Bronson, Po 1964-

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BRONSON, Po 1964-

PERSONAL: Born 1964, in Seattle, WA; son of Duncan and Louise Bronson. Education: Stanford University, B.A., 1986; San Francisco State University, M.F.A., 1995. Politics: "Every four years." Hobbies and other interests: "Laughing, women with skunk stripes in their hair, soccer."

ADDRESSES: Agent—Peter Ginsberg, Curtis Brown Ltd., 10 Astor Place, New York, NY 10003. E-mail[email protected]

CAREER: First Boston Corporation, San Francisco, CA, bond salesman, 1986-88; Citi Respect ("San Francisco Politics"), 1988-89; Mercury House (nonprofit publishing company), San Francisco, CA, associate publisher, 1989-95. Cofounder of the Writer's Grotto, San Francisco; founder of a greeting card company. Producer of multimedia show The One?

WRITINGS:

Bombardiers (novel), Random House (New York, NY), 1995.

The First $20 Million Is Always the Hardest (novel), Random House (New York, NY), 1997.

The Nudist on the Late Shift and Other True Tales of Silicon Valley, Random House (New York, NY), 1999.

What Should I Do with My Life? (nonfiction), Random House (New York, NY), 2003.

Contributor to Men Seeking Women: Love and Sex Online, At Random (New York, NY), 2000. Author of television pilot, South of Market, and of screenplays Stick or Flip and Dotcomarama. Writer for television series The Street, Fox Network, 2000. Contributor to Wired magazine and the New York Times Magazine. Member of editorial board, Zoetrope: All-Story.

ADAPTATIONS: The First $20 Million Is Always the Hardest was adapted as a film by 20th Century Fox.

WORK IN PROGRESS: Why Do I Love These People, a book about families.

SIDELIGHTS: Po Bronson has won acclaim for his fast-paced, satirical novels about life in high-finance fields, such as investment banking and computer technology. His first book, Bombardiers, gave a picture of corruption and obsession in an office of bond traders. It was written after the author spent two years working in an office with similarities to the one portrayed in his book. Set in San Francisco, the novel revolves around Sid Geeder, a bond trader in his midthirties who hates his job. Geeder is seeking a way out of Atlantic Pacific by cashing in his shares of his company's stock, worth four million dollars. Unfortunately, his superiors at the bank threaten to fire him if he tries to retire, which would cause him to lose his take of the wealth. Geeder and several of his co-workers become increasingly sickened by the corrupt nature of bond-trading at the bank, especially when they learn that the company is plotting a buyout of the Dominican Republic. The title of Bronson's novel refers to bond traders who sell bonds that are sure to explode—that is, fail—thus triggering government bailouts, which create more bonds to sell and greater profits to be made by traders.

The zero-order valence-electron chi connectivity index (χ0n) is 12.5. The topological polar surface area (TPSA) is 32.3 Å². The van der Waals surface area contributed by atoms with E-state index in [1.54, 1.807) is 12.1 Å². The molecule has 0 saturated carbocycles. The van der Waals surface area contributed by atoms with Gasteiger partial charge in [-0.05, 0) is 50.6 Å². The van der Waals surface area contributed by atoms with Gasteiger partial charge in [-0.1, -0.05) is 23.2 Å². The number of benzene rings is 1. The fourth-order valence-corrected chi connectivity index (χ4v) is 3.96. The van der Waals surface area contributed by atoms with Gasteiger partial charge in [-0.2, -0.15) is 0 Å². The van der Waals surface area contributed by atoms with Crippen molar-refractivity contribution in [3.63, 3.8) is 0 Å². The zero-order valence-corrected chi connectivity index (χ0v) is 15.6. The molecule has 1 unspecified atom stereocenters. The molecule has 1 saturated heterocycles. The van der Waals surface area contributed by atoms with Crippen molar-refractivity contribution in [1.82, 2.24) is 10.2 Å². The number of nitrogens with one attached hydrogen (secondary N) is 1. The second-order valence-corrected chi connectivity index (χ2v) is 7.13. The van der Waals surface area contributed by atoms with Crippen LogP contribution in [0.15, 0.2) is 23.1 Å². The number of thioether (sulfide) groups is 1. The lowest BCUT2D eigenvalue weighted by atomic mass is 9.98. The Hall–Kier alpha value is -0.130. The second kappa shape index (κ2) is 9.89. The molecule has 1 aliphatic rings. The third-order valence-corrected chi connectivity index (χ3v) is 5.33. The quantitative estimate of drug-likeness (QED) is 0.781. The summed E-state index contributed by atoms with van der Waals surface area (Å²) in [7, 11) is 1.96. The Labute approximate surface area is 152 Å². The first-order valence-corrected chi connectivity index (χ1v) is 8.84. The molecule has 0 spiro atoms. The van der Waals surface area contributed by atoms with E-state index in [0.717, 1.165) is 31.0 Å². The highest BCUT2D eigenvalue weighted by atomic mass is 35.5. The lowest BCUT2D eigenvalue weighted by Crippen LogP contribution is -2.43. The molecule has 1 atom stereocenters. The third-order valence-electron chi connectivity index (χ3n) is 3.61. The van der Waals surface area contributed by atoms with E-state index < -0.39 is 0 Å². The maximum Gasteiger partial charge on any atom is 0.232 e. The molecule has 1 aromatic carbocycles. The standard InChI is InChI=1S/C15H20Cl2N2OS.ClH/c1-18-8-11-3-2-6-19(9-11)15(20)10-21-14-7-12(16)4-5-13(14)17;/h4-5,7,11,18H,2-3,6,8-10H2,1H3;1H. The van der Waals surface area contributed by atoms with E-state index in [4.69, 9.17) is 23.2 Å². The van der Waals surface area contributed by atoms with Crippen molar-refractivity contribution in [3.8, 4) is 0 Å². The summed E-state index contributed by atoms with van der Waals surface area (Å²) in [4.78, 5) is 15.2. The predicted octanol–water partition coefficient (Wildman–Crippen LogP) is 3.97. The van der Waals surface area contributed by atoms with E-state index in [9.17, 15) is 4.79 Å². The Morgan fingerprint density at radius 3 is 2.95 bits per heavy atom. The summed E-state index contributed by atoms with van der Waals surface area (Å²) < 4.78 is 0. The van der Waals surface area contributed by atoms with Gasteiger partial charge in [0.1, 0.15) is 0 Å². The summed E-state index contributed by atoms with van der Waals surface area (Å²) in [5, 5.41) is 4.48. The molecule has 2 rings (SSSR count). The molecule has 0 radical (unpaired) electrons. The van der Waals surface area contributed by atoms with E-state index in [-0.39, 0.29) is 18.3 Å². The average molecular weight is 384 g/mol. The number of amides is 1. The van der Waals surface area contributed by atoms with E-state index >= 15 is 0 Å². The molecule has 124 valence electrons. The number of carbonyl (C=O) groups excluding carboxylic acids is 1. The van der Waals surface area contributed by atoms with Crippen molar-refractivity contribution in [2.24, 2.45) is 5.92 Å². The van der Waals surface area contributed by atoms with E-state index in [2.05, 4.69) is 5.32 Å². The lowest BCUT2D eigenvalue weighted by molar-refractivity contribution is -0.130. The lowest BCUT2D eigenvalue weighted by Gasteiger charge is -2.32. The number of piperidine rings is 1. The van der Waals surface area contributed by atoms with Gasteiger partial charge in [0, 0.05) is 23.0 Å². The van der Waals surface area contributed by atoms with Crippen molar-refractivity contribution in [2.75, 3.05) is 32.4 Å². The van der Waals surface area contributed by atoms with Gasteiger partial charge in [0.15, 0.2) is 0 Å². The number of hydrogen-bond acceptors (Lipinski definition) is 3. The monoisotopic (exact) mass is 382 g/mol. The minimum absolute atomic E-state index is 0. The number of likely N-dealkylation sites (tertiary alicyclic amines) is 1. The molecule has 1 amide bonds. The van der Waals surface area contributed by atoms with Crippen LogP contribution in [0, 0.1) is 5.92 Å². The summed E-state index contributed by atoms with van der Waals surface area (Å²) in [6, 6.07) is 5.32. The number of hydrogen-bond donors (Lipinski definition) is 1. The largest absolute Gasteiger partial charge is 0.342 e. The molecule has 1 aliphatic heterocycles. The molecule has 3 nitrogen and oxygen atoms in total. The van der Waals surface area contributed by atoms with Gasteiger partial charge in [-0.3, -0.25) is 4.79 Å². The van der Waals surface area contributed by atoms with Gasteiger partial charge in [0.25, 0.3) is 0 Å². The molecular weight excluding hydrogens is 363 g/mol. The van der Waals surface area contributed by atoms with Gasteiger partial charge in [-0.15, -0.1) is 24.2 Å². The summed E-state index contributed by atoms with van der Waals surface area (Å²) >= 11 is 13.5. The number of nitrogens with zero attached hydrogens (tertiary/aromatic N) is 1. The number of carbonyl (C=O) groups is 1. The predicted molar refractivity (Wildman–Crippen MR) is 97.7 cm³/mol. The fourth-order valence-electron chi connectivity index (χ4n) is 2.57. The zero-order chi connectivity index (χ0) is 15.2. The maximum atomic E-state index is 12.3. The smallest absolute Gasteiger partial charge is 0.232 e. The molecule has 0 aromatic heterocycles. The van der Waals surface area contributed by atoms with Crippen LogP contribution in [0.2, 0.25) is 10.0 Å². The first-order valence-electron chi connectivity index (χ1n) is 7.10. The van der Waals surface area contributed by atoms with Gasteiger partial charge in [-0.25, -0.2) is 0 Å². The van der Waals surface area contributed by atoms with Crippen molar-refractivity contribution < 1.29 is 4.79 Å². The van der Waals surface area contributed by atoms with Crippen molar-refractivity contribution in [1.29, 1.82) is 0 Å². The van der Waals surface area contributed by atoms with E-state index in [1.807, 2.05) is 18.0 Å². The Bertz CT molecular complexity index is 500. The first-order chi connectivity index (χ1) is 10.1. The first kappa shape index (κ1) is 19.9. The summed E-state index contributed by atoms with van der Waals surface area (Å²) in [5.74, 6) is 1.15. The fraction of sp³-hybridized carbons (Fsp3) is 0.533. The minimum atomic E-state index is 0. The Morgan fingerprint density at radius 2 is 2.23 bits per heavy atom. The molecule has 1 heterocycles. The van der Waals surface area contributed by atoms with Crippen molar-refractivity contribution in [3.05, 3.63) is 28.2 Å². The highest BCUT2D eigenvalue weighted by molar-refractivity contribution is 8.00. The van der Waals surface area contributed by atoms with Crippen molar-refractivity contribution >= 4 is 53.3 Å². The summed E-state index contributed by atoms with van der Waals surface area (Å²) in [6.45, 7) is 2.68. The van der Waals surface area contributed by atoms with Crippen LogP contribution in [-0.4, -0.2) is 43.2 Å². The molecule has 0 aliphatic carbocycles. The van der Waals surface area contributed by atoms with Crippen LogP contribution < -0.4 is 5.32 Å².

Numerous critics compared Bombardiers to Joseph Heller's Catch-22. Among them was Judith Wynn, who observed in her Chicago Tribune review: "What gallows humorist Joseph Heller did for Army bombardiers 34 years ago in 'Catch-22,' Bronson does for high finance in the '90s." Wynn further contended that Bronson had "written a hilarious, distinctly terrifying first novel that might make you consider switching your cash into a nice, boring money market account. Or a mattress." Hungry Mind Review contributor Dwight Garner also recognized similarities between Bombardiers and Catch-22, remarking that the books "do indeed share a similarly piquant sense of the absurd. The traders soon learn that, in order to be rewarded, it is 'better to talk in circles than to talk straight, just as it was better to sound sensible than to be sensible.'" Garner, however, found far more for which to praise Bronson than just his Helleresque writing style. He described Bronson as "an accomplished stylist who bowls you over with the sheer, onrushing audacity of his prose," and he concluded: "Bronson has written a subversive business novel that teems with manic energy and sour wit. He's a cultural bombardier, and happily, his aim feels unerringly true."